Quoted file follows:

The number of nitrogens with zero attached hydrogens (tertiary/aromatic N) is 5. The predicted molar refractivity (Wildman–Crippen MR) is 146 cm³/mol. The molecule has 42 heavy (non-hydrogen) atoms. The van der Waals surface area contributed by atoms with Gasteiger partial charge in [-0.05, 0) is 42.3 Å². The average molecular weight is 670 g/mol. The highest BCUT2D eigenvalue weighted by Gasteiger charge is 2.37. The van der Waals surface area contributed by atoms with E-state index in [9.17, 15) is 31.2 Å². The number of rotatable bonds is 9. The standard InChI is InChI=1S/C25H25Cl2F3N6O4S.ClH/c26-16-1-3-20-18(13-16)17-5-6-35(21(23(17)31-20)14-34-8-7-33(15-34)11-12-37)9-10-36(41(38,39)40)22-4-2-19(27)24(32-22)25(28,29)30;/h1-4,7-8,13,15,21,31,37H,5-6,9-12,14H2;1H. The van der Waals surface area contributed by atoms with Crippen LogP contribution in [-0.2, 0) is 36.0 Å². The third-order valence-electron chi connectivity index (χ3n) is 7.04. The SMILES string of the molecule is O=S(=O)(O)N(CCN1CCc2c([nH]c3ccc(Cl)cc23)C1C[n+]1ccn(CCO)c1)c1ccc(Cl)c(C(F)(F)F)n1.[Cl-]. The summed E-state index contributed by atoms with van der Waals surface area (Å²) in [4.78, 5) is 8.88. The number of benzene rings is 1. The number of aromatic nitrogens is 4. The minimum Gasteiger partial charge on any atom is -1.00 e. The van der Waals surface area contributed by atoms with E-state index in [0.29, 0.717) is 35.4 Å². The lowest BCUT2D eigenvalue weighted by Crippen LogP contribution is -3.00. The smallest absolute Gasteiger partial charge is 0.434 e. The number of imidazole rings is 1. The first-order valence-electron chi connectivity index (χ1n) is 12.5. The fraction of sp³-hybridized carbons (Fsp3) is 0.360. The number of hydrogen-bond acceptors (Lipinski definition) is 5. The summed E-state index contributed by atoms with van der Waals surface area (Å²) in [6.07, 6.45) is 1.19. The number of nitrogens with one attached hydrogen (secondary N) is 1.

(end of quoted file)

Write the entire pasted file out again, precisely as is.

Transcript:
The number of nitrogens with zero attached hydrogens (tertiary/aromatic N) is 5. The predicted molar refractivity (Wildman–Crippen MR) is 146 cm³/mol. The molecule has 42 heavy (non-hydrogen) atoms. The van der Waals surface area contributed by atoms with Gasteiger partial charge in [-0.05, 0) is 42.3 Å². The average molecular weight is 670 g/mol. The highest BCUT2D eigenvalue weighted by Gasteiger charge is 2.37. The van der Waals surface area contributed by atoms with E-state index in [9.17, 15) is 31.2 Å². The number of rotatable bonds is 9. The standard InChI is InChI=1S/C25H25Cl2F3N6O4S.ClH/c26-16-1-3-20-18(13-16)17-5-6-35(21(23(17)31-20)14-34-8-7-33(15-34)11-12-37)9-10-36(41(38,39)40)22-4-2-19(27)24(32-22)25(28,29)30;/h1-4,7-8,13,15,21,31,37H,5-6,9-12,14H2;1H. The van der Waals surface area contributed by atoms with Crippen LogP contribution in [-0.2, 0) is 36.0 Å². The third-order valence-electron chi connectivity index (χ3n) is 7.04. The SMILES string of the molecule is O=S(=O)(O)N(CCN1CCc2c([nH]c3ccc(Cl)cc23)C1C[n+]1ccn(CCO)c1)c1ccc(Cl)c(C(F)(F)F)n1.[Cl-]. The summed E-state index contributed by atoms with van der Waals surface area (Å²) in [4.78, 5) is 8.88. The number of benzene rings is 1. The number of aromatic nitrogens is 4. The minimum Gasteiger partial charge on any atom is -1.00 e. The van der Waals surface area contributed by atoms with E-state index in [0.29, 0.717) is 35.4 Å². The lowest BCUT2D eigenvalue weighted by Crippen LogP contribution is -3.00. The smallest absolute Gasteiger partial charge is 0.434 e. The number of imidazole rings is 1. The first-order valence-electron chi connectivity index (χ1n) is 12.5. The fraction of sp³-hybridized carbons (Fsp3) is 0.360. The number of hydrogen-bond acceptors (Lipinski definition) is 5. The summed E-state index contributed by atoms with van der Waals surface area (Å²) in [6.07, 6.45) is 1.19. The number of nitrogens with one attached hydrogen (secondary N) is 1.